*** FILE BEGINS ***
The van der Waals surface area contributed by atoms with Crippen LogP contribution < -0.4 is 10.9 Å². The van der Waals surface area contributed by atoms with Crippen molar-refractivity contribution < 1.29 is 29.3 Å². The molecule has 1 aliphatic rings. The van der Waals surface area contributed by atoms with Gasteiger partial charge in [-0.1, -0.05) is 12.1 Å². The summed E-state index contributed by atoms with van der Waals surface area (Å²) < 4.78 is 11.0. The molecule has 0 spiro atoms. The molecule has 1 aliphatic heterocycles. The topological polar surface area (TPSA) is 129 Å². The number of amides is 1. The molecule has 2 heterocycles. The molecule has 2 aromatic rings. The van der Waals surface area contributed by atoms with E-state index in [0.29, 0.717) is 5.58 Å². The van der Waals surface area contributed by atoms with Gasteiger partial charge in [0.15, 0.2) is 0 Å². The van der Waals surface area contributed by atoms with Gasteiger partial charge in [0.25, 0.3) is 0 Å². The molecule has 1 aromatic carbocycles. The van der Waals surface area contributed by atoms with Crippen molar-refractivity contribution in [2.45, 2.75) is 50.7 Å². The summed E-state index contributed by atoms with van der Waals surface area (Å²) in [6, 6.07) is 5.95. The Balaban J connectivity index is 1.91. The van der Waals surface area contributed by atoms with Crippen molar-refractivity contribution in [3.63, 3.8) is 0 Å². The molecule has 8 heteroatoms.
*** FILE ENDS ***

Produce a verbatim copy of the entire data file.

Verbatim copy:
The van der Waals surface area contributed by atoms with Crippen LogP contribution < -0.4 is 10.9 Å². The van der Waals surface area contributed by atoms with Crippen molar-refractivity contribution < 1.29 is 29.3 Å². The molecule has 1 aliphatic rings. The van der Waals surface area contributed by atoms with Gasteiger partial charge in [-0.1, -0.05) is 12.1 Å². The summed E-state index contributed by atoms with van der Waals surface area (Å²) < 4.78 is 11.0. The molecule has 0 spiro atoms. The molecule has 1 aliphatic heterocycles. The topological polar surface area (TPSA) is 129 Å². The number of amides is 1. The molecule has 2 heterocycles. The molecule has 2 aromatic rings. The van der Waals surface area contributed by atoms with E-state index in [0.29, 0.717) is 5.58 Å². The van der Waals surface area contributed by atoms with Gasteiger partial charge in [0.15, 0.2) is 0 Å². The van der Waals surface area contributed by atoms with Gasteiger partial charge in [0.25, 0.3) is 0 Å². The molecule has 1 aromatic carbocycles. The van der Waals surface area contributed by atoms with Crippen molar-refractivity contribution in [2.45, 2.75) is 50.7 Å². The summed E-state index contributed by atoms with van der Waals surface area (Å²) in [6, 6.07) is 5.95. The Balaban J connectivity index is 1.91. The van der Waals surface area contributed by atoms with Crippen molar-refractivity contribution in [3.63, 3.8) is 0 Å². The molecule has 8 heteroatoms.